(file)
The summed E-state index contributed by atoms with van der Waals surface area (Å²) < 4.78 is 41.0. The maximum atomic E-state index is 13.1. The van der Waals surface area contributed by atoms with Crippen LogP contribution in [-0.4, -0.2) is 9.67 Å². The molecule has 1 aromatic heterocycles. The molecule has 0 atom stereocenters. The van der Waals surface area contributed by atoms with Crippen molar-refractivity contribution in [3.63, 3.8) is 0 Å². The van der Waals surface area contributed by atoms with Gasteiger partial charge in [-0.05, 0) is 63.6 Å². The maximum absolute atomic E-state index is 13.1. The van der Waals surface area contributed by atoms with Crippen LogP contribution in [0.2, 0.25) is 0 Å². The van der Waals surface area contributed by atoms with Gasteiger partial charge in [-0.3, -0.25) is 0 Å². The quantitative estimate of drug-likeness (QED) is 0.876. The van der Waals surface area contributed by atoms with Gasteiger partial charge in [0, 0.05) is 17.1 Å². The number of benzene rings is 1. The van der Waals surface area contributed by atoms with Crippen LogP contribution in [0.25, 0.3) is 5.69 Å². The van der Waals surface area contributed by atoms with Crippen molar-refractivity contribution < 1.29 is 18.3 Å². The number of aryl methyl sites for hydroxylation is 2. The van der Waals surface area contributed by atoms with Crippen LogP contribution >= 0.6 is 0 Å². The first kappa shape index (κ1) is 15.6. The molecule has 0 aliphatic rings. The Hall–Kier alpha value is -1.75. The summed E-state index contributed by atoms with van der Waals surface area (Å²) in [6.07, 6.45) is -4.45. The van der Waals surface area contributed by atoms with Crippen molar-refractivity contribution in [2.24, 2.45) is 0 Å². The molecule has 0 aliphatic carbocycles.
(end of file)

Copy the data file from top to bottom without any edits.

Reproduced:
The summed E-state index contributed by atoms with van der Waals surface area (Å²) < 4.78 is 41.0. The maximum atomic E-state index is 13.1. The van der Waals surface area contributed by atoms with Crippen LogP contribution in [-0.4, -0.2) is 9.67 Å². The molecule has 1 aromatic heterocycles. The molecule has 0 atom stereocenters. The van der Waals surface area contributed by atoms with Crippen molar-refractivity contribution in [3.63, 3.8) is 0 Å². The van der Waals surface area contributed by atoms with Gasteiger partial charge in [-0.05, 0) is 63.6 Å². The maximum absolute atomic E-state index is 13.1. The van der Waals surface area contributed by atoms with Crippen LogP contribution in [0.2, 0.25) is 0 Å². The van der Waals surface area contributed by atoms with Gasteiger partial charge in [-0.3, -0.25) is 0 Å². The quantitative estimate of drug-likeness (QED) is 0.876. The van der Waals surface area contributed by atoms with Gasteiger partial charge in [0, 0.05) is 17.1 Å². The number of benzene rings is 1. The van der Waals surface area contributed by atoms with Crippen LogP contribution in [0.25, 0.3) is 5.69 Å². The van der Waals surface area contributed by atoms with Crippen molar-refractivity contribution < 1.29 is 18.3 Å². The number of aryl methyl sites for hydroxylation is 2. The van der Waals surface area contributed by atoms with Crippen LogP contribution >= 0.6 is 0 Å². The first kappa shape index (κ1) is 15.6. The molecule has 0 aliphatic rings. The Hall–Kier alpha value is -1.75. The summed E-state index contributed by atoms with van der Waals surface area (Å²) in [6.07, 6.45) is -4.45. The van der Waals surface area contributed by atoms with Crippen molar-refractivity contribution in [2.24, 2.45) is 0 Å². The molecule has 0 aliphatic carbocycles.